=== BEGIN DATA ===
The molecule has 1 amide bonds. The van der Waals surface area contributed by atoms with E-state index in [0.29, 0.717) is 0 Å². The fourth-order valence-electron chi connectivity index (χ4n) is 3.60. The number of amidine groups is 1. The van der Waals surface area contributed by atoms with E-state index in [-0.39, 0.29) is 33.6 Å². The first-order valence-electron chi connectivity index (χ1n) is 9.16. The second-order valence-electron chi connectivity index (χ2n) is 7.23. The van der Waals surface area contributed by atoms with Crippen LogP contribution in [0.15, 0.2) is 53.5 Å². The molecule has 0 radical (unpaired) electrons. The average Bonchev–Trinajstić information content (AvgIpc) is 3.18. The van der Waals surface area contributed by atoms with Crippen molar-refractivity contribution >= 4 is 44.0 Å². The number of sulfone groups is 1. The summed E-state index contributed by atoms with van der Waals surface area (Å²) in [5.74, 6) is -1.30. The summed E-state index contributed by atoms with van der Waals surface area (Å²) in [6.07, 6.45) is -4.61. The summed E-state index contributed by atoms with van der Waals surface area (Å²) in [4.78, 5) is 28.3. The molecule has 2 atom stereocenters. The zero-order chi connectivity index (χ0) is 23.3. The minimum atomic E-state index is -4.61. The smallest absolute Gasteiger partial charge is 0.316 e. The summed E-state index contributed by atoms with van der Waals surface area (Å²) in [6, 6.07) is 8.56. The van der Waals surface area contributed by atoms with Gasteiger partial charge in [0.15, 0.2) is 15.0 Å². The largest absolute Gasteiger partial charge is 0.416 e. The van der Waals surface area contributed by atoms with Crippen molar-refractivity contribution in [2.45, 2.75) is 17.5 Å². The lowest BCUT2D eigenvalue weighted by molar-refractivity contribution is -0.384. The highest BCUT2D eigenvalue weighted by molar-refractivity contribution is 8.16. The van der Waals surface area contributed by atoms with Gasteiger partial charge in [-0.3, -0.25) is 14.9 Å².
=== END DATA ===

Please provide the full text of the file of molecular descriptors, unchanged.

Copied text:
The molecule has 1 amide bonds. The van der Waals surface area contributed by atoms with E-state index in [0.29, 0.717) is 0 Å². The fourth-order valence-electron chi connectivity index (χ4n) is 3.60. The number of amidine groups is 1. The van der Waals surface area contributed by atoms with E-state index in [-0.39, 0.29) is 33.6 Å². The first-order valence-electron chi connectivity index (χ1n) is 9.16. The second-order valence-electron chi connectivity index (χ2n) is 7.23. The van der Waals surface area contributed by atoms with Crippen LogP contribution in [0.15, 0.2) is 53.5 Å². The molecule has 0 radical (unpaired) electrons. The average Bonchev–Trinajstić information content (AvgIpc) is 3.18. The van der Waals surface area contributed by atoms with Crippen molar-refractivity contribution >= 4 is 44.0 Å². The number of sulfone groups is 1. The summed E-state index contributed by atoms with van der Waals surface area (Å²) in [5.74, 6) is -1.30. The summed E-state index contributed by atoms with van der Waals surface area (Å²) in [6.07, 6.45) is -4.61. The summed E-state index contributed by atoms with van der Waals surface area (Å²) in [4.78, 5) is 28.3. The molecule has 2 atom stereocenters. The zero-order chi connectivity index (χ0) is 23.3. The minimum atomic E-state index is -4.61. The smallest absolute Gasteiger partial charge is 0.316 e. The summed E-state index contributed by atoms with van der Waals surface area (Å²) in [6, 6.07) is 8.56. The van der Waals surface area contributed by atoms with Gasteiger partial charge in [0.15, 0.2) is 15.0 Å². The largest absolute Gasteiger partial charge is 0.416 e. The van der Waals surface area contributed by atoms with Crippen molar-refractivity contribution in [2.45, 2.75) is 17.5 Å². The lowest BCUT2D eigenvalue weighted by molar-refractivity contribution is -0.384. The highest BCUT2D eigenvalue weighted by molar-refractivity contribution is 8.16. The van der Waals surface area contributed by atoms with Gasteiger partial charge in [-0.3, -0.25) is 14.9 Å².